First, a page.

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DREAM Act-Lite Becomes California Law

California Governor Jerry Brown did as promised during his 2010 gubernatorial campaign and signed his state's version of the DREAM Act on Monday.


Assemblyman Gil Cedillo, a Democrat from Los Angeles and author of the bill, has championed the pro-immigrant legislation since 2005. 

But ex-California governor and Guatemalan-immigrant-housekeeper-impregnator Arnold Schwarzenegger kept vetoing the bill.

The state's DREAM Act does not legalize an undocumented student's immigration status, but is more of a financial-eligibility law. 

In contrast, the federal DREAM Act would create a pathway to citizenship for those who continue onto higher education or join the military.

Starting next year, undocumented students in California will be able to tap into private funds used for their education. 

So if a California university or community college has private funds for students, an undocumented student will have the right to apply for those resources.

Not every undocumented student is satisfied with this version of the DREAM Act, even though it could lighten the financial burden for some undocumented students who wish to continue onto college.

Lizbeth Mateo, a 25-year-old undocumented alumnus from California State University, calls Cedillo's bill weak sauce.

"It was so watered down," Mateo complains.
She adds that while she was in school private money was already assisting in paying for her education. In other words, this bill only ensures that it is legal to fund an undocumented student's education with private funds.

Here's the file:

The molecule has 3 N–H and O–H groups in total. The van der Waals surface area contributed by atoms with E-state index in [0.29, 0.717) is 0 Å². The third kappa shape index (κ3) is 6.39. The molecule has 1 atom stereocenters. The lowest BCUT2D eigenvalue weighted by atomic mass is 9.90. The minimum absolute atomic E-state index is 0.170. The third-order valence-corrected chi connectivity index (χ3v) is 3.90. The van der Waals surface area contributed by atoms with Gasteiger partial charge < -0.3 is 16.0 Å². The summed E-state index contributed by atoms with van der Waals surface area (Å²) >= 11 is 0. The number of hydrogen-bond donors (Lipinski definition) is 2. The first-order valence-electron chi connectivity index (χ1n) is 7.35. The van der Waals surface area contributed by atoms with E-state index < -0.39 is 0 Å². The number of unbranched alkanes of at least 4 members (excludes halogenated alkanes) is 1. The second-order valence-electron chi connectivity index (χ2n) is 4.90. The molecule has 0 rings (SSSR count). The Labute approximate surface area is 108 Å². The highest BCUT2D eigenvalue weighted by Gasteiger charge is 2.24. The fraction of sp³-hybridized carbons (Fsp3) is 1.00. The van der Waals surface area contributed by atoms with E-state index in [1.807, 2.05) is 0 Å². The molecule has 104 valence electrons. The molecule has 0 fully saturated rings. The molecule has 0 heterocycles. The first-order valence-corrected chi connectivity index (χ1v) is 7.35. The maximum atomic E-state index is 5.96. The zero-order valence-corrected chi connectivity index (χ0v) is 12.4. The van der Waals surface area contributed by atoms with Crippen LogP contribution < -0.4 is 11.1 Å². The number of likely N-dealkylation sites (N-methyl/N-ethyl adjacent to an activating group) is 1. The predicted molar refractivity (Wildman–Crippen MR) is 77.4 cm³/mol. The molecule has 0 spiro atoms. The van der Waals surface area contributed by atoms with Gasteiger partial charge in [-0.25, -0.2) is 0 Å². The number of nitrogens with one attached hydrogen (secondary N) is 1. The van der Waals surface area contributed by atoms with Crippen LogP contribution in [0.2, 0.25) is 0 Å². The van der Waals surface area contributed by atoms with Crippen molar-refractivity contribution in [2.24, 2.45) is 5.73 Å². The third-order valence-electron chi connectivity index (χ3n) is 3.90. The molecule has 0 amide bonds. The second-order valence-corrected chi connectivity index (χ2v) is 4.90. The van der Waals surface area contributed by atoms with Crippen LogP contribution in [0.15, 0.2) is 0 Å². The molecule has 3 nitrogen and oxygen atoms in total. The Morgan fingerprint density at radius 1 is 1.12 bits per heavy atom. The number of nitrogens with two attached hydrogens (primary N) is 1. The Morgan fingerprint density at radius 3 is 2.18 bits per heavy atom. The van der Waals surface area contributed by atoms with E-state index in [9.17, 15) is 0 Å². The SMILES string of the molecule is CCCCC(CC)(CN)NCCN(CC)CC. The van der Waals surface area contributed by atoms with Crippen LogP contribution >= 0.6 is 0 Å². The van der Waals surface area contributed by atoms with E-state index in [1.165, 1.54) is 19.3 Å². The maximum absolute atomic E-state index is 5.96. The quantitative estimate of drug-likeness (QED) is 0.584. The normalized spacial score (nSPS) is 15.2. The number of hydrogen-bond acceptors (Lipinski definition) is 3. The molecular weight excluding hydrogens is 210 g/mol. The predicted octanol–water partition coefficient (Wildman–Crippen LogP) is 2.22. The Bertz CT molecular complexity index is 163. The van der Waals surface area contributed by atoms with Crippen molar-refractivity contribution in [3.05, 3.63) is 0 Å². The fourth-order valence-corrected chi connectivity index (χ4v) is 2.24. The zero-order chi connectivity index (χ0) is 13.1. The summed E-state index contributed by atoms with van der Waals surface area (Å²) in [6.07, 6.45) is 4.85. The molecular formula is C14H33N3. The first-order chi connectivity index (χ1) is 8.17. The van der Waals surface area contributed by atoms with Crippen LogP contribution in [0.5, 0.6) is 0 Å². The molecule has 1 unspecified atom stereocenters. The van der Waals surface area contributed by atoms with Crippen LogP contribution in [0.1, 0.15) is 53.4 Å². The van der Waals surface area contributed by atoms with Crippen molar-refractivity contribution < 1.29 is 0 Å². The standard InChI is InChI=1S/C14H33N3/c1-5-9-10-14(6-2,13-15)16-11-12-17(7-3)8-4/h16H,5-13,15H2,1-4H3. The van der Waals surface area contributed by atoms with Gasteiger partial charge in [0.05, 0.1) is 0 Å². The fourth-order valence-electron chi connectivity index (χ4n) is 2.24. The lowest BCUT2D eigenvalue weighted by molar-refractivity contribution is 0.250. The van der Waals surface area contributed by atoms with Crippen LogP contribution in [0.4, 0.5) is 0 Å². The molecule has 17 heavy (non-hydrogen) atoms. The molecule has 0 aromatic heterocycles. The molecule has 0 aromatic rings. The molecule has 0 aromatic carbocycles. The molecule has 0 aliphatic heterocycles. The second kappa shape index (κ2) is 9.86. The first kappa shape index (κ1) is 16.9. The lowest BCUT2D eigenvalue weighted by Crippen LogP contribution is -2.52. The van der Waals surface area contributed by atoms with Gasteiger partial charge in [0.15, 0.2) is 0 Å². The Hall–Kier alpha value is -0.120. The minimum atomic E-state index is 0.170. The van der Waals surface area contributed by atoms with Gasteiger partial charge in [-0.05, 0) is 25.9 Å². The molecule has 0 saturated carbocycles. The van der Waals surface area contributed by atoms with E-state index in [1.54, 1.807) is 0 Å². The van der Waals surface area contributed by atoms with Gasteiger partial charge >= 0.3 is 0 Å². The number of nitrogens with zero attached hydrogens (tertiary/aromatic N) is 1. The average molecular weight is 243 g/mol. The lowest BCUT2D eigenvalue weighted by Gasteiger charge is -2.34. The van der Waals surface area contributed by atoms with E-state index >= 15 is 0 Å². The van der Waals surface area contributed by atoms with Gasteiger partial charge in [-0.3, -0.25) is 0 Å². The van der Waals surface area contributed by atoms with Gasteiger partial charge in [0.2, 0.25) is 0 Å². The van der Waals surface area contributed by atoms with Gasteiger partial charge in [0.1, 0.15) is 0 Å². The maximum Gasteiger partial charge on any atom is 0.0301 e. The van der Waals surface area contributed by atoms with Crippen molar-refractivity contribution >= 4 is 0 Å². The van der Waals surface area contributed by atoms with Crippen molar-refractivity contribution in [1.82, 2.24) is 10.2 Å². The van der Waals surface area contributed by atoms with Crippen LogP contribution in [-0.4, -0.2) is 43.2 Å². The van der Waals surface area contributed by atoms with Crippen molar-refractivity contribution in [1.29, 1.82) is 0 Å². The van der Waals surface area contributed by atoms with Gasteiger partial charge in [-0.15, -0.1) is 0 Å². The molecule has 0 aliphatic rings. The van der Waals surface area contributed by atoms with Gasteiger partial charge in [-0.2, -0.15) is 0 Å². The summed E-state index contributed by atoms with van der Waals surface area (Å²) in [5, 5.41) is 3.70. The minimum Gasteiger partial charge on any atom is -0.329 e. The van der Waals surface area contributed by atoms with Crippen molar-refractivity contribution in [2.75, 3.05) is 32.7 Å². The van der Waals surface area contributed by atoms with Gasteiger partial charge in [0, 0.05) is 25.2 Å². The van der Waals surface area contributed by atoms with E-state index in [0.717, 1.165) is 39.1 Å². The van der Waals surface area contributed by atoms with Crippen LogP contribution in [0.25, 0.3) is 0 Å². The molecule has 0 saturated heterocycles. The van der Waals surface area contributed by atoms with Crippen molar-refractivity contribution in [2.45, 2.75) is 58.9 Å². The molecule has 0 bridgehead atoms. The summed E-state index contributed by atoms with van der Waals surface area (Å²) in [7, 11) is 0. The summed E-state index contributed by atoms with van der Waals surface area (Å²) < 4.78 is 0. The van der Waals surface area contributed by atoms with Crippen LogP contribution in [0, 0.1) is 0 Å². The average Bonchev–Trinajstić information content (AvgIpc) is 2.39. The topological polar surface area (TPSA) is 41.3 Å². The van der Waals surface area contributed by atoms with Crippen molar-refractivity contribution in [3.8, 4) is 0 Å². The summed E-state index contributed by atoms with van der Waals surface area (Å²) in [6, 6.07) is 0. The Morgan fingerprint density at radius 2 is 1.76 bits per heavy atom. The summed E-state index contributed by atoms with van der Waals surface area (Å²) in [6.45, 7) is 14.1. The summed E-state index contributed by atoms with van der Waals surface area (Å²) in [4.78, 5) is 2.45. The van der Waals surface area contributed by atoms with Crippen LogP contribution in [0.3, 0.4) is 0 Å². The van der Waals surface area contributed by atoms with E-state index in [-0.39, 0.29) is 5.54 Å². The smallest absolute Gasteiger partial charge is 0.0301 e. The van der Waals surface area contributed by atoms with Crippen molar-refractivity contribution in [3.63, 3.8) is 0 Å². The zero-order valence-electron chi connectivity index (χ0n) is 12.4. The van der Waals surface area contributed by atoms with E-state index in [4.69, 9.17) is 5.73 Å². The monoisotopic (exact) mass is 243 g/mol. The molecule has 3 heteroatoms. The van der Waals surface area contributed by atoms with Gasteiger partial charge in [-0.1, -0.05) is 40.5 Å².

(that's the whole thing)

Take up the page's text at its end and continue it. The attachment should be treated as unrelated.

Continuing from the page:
In California undocumented students are allowed to pay in-state tuition, but are barred from state-funded scholarships.

"It's too soon to call it a celebration and it's too soon to call it a victory," Mateo declared.

Another piece of legislation, Assembly Bill 131 was cut from the one signed into law Monday, making it a separate proposal. It is still awaiting a vote in California's Legislature. 

"The real meat of the bill was removed," Mateo said.

AB 131 would allow undocumented students to apply for state-funded scholarships, essentially securing financial assistance for most low-income undocumented college students.

"That's the [real] bill that [activists] have been advocating for," Mateo explains. 

Arizona state Representative Catherine Miranda, a Phoenix Democrat, who attended the signing of the bill in California at her friend Cedillo's invitation, says that it's still an accomplishment to pass such legislation.

Miranda called it "a start," but said she  sympathizes with California DREAMers and understands why they don't agree with the bills being broken into two proposals.

"I can see why they would want [to pass AB 131] first," she admits.

Miranda is confident Cedillo won't let AB 131 die, considering that he's been fighting for the DREAM Act for years and promises AB 131 is next.

"From the discussions I've had [with Cedillo] it's going to pass," she assures. 

So what about an Arizona DREAM Act proposal?

"I'm definitely committed to proposing legislation like this," Miranda admits. "That's my commitment to our DREAMers... I will be proposing several [pieces of ] legislation [related to the] DREAM Act."

But considering that many Arizona politicians have been trying to rid the state of illegal immigrants, hiking tuition to purposely target them, proposing an Arizona DREAM Act may be as far as it gets in the state's Legislature.
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